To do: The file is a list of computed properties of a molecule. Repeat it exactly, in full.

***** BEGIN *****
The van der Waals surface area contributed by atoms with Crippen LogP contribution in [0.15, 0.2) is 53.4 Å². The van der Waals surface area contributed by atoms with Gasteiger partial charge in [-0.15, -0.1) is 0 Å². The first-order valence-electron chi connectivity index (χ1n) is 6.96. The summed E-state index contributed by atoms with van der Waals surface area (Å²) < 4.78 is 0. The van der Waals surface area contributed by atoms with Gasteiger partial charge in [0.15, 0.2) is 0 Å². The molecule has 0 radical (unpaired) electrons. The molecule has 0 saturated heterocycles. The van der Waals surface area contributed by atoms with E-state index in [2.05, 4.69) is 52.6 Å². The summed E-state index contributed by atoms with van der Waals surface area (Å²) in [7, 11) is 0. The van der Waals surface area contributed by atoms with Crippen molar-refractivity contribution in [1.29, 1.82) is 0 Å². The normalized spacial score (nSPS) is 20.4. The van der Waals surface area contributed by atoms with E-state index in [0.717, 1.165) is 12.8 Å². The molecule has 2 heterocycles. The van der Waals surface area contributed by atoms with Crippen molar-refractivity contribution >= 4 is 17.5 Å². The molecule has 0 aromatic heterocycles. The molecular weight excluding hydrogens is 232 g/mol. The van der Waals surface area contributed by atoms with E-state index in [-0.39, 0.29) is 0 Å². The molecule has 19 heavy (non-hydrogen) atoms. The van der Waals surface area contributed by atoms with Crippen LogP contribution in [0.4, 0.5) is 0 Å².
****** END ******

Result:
The van der Waals surface area contributed by atoms with Crippen LogP contribution in [0.15, 0.2) is 53.4 Å². The van der Waals surface area contributed by atoms with Gasteiger partial charge in [-0.15, -0.1) is 0 Å². The first-order valence-electron chi connectivity index (χ1n) is 6.96. The summed E-state index contributed by atoms with van der Waals surface area (Å²) < 4.78 is 0. The van der Waals surface area contributed by atoms with Gasteiger partial charge in [0.15, 0.2) is 0 Å². The molecule has 0 radical (unpaired) electrons. The molecule has 0 saturated heterocycles. The van der Waals surface area contributed by atoms with E-state index in [2.05, 4.69) is 52.6 Å². The summed E-state index contributed by atoms with van der Waals surface area (Å²) in [7, 11) is 0. The van der Waals surface area contributed by atoms with Crippen molar-refractivity contribution in [1.29, 1.82) is 0 Å². The normalized spacial score (nSPS) is 20.4. The van der Waals surface area contributed by atoms with E-state index in [0.717, 1.165) is 12.8 Å². The molecule has 2 heterocycles. The van der Waals surface area contributed by atoms with Crippen molar-refractivity contribution >= 4 is 17.5 Å². The molecule has 0 aromatic heterocycles. The molecular weight excluding hydrogens is 232 g/mol. The van der Waals surface area contributed by atoms with E-state index in [-0.39, 0.29) is 0 Å². The molecule has 19 heavy (non-hydrogen) atoms. The van der Waals surface area contributed by atoms with Crippen LogP contribution in [0.4, 0.5) is 0 Å².